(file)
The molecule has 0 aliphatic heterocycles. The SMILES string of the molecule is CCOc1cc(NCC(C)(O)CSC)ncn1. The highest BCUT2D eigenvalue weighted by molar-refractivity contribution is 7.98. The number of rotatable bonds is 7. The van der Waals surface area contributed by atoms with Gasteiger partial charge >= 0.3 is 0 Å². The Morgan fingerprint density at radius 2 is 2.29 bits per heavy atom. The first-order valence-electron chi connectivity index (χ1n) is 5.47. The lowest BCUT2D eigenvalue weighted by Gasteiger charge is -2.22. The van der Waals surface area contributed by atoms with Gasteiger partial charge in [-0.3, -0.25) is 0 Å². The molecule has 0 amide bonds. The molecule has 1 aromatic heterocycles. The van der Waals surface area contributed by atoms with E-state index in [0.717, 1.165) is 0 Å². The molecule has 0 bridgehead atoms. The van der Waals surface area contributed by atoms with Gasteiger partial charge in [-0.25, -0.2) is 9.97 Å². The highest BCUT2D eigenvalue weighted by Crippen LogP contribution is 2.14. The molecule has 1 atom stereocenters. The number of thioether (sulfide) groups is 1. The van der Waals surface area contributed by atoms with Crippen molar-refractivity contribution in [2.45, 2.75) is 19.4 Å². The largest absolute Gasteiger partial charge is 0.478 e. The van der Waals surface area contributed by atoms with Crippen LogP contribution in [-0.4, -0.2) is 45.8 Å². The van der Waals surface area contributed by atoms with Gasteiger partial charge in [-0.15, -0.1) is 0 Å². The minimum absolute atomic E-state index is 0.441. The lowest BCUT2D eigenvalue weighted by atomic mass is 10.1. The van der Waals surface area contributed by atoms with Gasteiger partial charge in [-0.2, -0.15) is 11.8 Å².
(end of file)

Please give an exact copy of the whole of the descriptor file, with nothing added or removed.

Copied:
The molecule has 0 aliphatic heterocycles. The SMILES string of the molecule is CCOc1cc(NCC(C)(O)CSC)ncn1. The highest BCUT2D eigenvalue weighted by molar-refractivity contribution is 7.98. The number of rotatable bonds is 7. The van der Waals surface area contributed by atoms with Gasteiger partial charge >= 0.3 is 0 Å². The Morgan fingerprint density at radius 2 is 2.29 bits per heavy atom. The first-order valence-electron chi connectivity index (χ1n) is 5.47. The lowest BCUT2D eigenvalue weighted by Gasteiger charge is -2.22. The van der Waals surface area contributed by atoms with Gasteiger partial charge in [-0.3, -0.25) is 0 Å². The molecule has 0 amide bonds. The molecule has 1 aromatic heterocycles. The van der Waals surface area contributed by atoms with E-state index in [0.717, 1.165) is 0 Å². The molecule has 0 bridgehead atoms. The van der Waals surface area contributed by atoms with Gasteiger partial charge in [-0.25, -0.2) is 9.97 Å². The highest BCUT2D eigenvalue weighted by Crippen LogP contribution is 2.14. The molecule has 1 atom stereocenters. The number of thioether (sulfide) groups is 1. The van der Waals surface area contributed by atoms with Crippen molar-refractivity contribution in [2.45, 2.75) is 19.4 Å². The largest absolute Gasteiger partial charge is 0.478 e. The van der Waals surface area contributed by atoms with Crippen LogP contribution in [-0.4, -0.2) is 45.8 Å². The van der Waals surface area contributed by atoms with Gasteiger partial charge in [-0.15, -0.1) is 0 Å². The minimum absolute atomic E-state index is 0.441. The lowest BCUT2D eigenvalue weighted by atomic mass is 10.1. The van der Waals surface area contributed by atoms with Gasteiger partial charge in [-0.2, -0.15) is 11.8 Å².